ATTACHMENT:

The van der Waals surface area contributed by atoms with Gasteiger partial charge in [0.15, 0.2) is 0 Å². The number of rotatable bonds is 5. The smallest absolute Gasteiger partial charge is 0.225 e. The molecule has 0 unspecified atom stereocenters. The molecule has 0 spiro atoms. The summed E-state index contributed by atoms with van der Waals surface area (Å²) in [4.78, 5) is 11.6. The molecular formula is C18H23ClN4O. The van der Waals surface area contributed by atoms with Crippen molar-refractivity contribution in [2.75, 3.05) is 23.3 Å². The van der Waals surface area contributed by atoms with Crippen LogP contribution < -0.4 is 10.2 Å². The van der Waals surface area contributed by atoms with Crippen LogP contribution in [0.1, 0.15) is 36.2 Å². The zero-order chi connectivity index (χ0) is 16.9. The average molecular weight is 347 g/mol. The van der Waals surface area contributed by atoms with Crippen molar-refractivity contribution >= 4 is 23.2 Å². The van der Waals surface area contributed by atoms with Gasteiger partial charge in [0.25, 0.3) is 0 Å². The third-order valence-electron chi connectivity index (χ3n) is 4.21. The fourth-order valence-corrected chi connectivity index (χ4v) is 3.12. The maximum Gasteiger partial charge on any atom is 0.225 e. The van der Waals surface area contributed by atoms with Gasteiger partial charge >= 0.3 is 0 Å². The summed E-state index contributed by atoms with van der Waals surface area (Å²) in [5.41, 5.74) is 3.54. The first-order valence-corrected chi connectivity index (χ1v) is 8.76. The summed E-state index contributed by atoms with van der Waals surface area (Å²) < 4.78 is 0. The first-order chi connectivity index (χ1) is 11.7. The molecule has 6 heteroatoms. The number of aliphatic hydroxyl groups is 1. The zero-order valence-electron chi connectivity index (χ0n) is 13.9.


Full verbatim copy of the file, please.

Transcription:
The van der Waals surface area contributed by atoms with Gasteiger partial charge in [0.15, 0.2) is 0 Å². The number of rotatable bonds is 5. The smallest absolute Gasteiger partial charge is 0.225 e. The molecule has 0 unspecified atom stereocenters. The molecule has 0 spiro atoms. The summed E-state index contributed by atoms with van der Waals surface area (Å²) in [4.78, 5) is 11.6. The molecular formula is C18H23ClN4O. The van der Waals surface area contributed by atoms with Crippen molar-refractivity contribution in [2.75, 3.05) is 23.3 Å². The van der Waals surface area contributed by atoms with Crippen LogP contribution < -0.4 is 10.2 Å². The van der Waals surface area contributed by atoms with Crippen LogP contribution in [0.1, 0.15) is 36.2 Å². The zero-order chi connectivity index (χ0) is 16.9. The average molecular weight is 347 g/mol. The van der Waals surface area contributed by atoms with Crippen molar-refractivity contribution >= 4 is 23.2 Å². The van der Waals surface area contributed by atoms with Gasteiger partial charge in [0.25, 0.3) is 0 Å². The third-order valence-electron chi connectivity index (χ3n) is 4.21. The fourth-order valence-corrected chi connectivity index (χ4v) is 3.12. The maximum Gasteiger partial charge on any atom is 0.225 e. The van der Waals surface area contributed by atoms with Gasteiger partial charge >= 0.3 is 0 Å². The summed E-state index contributed by atoms with van der Waals surface area (Å²) in [5.41, 5.74) is 3.54. The first-order valence-corrected chi connectivity index (χ1v) is 8.76. The summed E-state index contributed by atoms with van der Waals surface area (Å²) < 4.78 is 0. The first-order chi connectivity index (χ1) is 11.7. The molecule has 6 heteroatoms. The number of aliphatic hydroxyl groups is 1. The zero-order valence-electron chi connectivity index (χ0n) is 13.9.